Back home, Rose gave birth in June 1918 to what would have been the Perrys’ fourth child. But town records give no name or gender for the child, suggesting that the baby did not survive. Five months later, Rose herself was dead of tuberculosis, at 36.
Captain Perry sold the house in 1924 to Vannevar Bush (1890-1974), whom we’ll meet again next door, at 96 Commercial Street. Bush soon sold the property to his brother-in-law, Ralph R. Lawrence, who owned it for nearly 20 years, until the fateful year of 1944.
That was the year the property was purchased by Flyer Santos and his wife, Blanche Irene (Maille) Santos (1914-1999). Flyer would spend the next 71 years here.
A photo of 94 Commercial Street in 2008, by David W. Dunlap.
Francis “Flyer” Santos and his son Francis John “Grassy” Santos, when the beach in front of 94 Commercial was still undeveloped.
Flyer was born in Provincetown to Madeline F. Santos (1893-1993) and Joseph Peter Santos (1884-1961). “As a boy, I never walked anywhere, I always ran, so they called me the Flying Machine,” he told Edie Clark, as she recounted in States of Grace: Encounters With Real Yankees (2010). “Later on, that came down to Flyer, and it’s stuck with me all my life.”
His grandfather, John Pavon Santos, an Azorean by birth, had served on the crew of Rose Dorothea when she won the Lipton Cup. Though John Santos never talked about the experience, it was impossible for a boy to come of age in Provincetown in the early 20th century without knowing what happened in 1907. “All the time growing up, all I heard about was the Rose Dorothea,” Flyer told Clark. He was so infused with the legend, in fact, that he made a 38- or 40-foot model of the schooner for a Knights of Columbus parade in the mid-1930s.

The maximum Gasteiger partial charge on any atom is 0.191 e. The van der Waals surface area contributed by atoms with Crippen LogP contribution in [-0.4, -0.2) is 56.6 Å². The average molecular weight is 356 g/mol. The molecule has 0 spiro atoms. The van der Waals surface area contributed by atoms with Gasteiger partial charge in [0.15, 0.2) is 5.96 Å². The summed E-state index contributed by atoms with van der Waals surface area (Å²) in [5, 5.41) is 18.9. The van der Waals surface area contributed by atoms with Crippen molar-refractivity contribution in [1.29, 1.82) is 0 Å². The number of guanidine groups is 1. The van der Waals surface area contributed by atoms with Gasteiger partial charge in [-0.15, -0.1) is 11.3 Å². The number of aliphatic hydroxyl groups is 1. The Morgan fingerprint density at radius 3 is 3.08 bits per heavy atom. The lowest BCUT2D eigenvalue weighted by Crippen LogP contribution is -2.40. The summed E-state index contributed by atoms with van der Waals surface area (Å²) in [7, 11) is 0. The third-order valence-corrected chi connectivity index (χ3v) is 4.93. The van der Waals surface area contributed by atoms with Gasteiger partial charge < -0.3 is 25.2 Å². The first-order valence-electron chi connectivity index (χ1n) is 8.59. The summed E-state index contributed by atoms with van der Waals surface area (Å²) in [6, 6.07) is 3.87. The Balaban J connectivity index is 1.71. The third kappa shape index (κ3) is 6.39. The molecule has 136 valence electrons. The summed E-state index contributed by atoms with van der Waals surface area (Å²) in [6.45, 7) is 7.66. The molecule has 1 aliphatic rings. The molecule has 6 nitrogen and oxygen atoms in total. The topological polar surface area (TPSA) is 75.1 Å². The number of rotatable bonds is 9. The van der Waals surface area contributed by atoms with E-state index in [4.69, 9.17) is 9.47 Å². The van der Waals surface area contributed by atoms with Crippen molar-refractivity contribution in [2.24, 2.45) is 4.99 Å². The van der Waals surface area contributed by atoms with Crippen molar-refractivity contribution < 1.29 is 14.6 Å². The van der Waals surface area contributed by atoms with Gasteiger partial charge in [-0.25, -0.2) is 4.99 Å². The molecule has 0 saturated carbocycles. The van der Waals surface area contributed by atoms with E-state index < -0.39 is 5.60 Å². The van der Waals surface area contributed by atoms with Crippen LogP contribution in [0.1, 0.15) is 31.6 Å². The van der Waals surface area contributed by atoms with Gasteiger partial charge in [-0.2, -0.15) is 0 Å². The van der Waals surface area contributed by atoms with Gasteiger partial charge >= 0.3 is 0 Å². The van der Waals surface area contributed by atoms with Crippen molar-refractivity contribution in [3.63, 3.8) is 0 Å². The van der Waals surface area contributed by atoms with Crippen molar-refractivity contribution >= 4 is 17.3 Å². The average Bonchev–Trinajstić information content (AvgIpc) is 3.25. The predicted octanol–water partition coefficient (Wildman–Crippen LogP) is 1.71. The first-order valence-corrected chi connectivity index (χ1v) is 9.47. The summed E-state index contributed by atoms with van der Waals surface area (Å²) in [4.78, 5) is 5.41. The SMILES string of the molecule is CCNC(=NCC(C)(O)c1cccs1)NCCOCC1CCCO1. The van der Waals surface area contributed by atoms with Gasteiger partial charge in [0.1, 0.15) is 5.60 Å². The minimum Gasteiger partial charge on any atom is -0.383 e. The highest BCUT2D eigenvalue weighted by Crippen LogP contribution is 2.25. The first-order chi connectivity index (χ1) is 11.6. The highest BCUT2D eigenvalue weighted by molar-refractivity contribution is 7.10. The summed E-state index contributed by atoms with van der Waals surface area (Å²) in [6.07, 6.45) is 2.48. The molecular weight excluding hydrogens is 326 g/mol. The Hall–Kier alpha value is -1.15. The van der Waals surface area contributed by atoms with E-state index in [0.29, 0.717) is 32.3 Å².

Flyer belonged to the first class that graduated from the new Provincetown High School building, in 1932. For 15 years, he was apprenticed as a boat builder to Manuel “Ti Manuel” Furtado (1879-1945), whose yard was at 99 Commercial Street, on the site of the Union Wharf, where Sal’s Place is now. At the time of the Second World War, Santos and another Furtado alumnus, Joseph Andrews, were employed by the renowned Herreshoff Manufacturing Company in Bristol, R.I., where eight consecutive successful defenders of the America’s Cup had been constructed. Santos and Andrews worked on the fast, 71-foot, wood-hulled attack craft known as motor torpedo boats, 28 of which were built at the Herreshoff yard for the Royal Navy and the Soviet Navy.
In 1944, Flyer came back home. “He had learned a lot of new techniques relating to mass production, which built on the skills he had developed working for Manuel Furtado,” Flyer’s daughter Janet (Santos) Greenquist wrote for the 2015 Provincetown Portuguese Festival booklet. After operating briefly at what is now the West End Lot, 55-57 Commercial Street, Flyer moved his boat-building operations to a beachfront parcel